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How to Prune Highbush Cranberry

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How to Prune Highbush Cranberry

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Overview

Highbush Cranberry, also known as American Cranberry, is grown for its bright red berries that can be used to make jellies and sauces. Berries harvested after late summer or early fall are often bitter with an acidic flavor. Highbush Cranberries are large rounded shrubs that grow up to 15 feet tall. They can be used as a hedge or screen, as well as a specimen plant. Small white flowers bloom on Highbush Cranberries in the spring followed by the fruit in mid-summer. The flowers are produced on the current season's growth, so Highbush Cranberries should be pruned in early spring before new growth appears.

Step 1

Cut limbs smaller than 1/2 inch in diameter with hand pruners. Use lopping shears for limbs up to 1 inch and a pruning saw for larger limbs. Make cuts at a 30 degree angle just above a joint or bud.

Step 2

Prune out broken, dead or diseased limbs with the proper pruning tool. Signs of disease are cankers, slimy spots in the bark or wood, or dead or dying leaves.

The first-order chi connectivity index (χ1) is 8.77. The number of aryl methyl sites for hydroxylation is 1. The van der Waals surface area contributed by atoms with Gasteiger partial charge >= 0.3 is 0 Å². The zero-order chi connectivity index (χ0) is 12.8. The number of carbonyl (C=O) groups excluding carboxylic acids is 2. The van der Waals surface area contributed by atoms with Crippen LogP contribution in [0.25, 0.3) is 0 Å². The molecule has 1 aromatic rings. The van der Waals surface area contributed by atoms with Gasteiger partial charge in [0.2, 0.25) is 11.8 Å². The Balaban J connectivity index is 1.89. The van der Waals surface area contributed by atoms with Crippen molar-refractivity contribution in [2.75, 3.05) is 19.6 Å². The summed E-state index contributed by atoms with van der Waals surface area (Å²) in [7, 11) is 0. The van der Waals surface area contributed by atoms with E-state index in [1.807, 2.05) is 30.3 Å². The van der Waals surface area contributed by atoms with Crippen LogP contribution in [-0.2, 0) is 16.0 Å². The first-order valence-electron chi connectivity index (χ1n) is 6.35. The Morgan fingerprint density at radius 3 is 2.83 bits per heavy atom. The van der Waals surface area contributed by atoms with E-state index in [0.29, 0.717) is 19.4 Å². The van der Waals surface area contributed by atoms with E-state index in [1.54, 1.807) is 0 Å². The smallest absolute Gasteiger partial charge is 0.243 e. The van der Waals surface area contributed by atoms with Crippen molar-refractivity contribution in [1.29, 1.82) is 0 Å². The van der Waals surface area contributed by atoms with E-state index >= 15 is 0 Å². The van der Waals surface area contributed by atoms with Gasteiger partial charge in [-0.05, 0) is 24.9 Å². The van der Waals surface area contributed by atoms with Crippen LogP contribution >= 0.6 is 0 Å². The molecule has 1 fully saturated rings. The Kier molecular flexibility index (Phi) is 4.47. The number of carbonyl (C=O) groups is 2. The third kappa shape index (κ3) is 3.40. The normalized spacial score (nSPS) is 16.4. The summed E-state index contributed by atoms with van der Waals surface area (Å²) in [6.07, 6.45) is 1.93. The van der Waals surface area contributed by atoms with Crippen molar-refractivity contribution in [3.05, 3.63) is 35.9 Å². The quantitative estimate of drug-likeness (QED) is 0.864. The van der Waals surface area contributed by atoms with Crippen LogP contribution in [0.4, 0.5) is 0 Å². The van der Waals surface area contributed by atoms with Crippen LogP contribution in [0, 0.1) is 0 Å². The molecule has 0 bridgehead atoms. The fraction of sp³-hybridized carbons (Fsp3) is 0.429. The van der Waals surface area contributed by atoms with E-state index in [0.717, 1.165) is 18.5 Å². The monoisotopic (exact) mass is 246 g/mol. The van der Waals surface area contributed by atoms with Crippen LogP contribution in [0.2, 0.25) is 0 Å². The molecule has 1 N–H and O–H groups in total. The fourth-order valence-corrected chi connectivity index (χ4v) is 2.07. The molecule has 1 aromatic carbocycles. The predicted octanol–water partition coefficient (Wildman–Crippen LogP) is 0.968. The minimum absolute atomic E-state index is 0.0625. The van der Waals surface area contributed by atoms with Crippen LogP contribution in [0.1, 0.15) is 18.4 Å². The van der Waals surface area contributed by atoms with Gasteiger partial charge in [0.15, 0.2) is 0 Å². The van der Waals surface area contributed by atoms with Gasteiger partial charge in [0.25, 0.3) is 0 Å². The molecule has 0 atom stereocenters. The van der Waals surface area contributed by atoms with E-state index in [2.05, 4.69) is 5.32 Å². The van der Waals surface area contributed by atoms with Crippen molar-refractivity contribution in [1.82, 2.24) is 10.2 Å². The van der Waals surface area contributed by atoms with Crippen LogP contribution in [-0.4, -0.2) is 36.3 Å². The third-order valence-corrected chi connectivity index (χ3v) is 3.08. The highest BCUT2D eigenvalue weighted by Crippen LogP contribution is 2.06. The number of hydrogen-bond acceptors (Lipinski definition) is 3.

Step 3

Remove up to 1/3 of the oldest branches at ground level with the appropriate pruning tool. This will encourage healthy new growth.

Step 4

Use the correct pruning tool to prune back long or wayward limbs, or ones that extend into passageways.

Step 5

Trim limbs back with the appropriate pruning tools to maintain the desired size, while preserving the shrub's natural rounded form.

Step 6

Rejuvenate older non-productive or straggly plants by cutting all limbs and branches back to within 6 inches of the ground with the appropriate pruning tools. This may result in few or no flowers and fruit in the current season, but it will promote new vigorous growth.

Things You'll Need

  • Hand pruners
  • Lopping shears
  • Pruning saw

References

  • Iowa State University Extension

Who Can Help

  • Highbush Cranberries
  • Pruning Shrubs
Keywords: prune Highbush Cranberry, prune American Cranberry, prune Viburnum opulus var. americana, prune Viburnum trilobum

About this Author

Melody Lee worked as a newspaper reporter, copywriter and editor for 5 years. In addition, she has edited magazine articles and books. Lee holds a degree in landscape design and is a Florida master gardener. She has more than 25 years of gardening experience, which includes working at nurseries and greenhouses.

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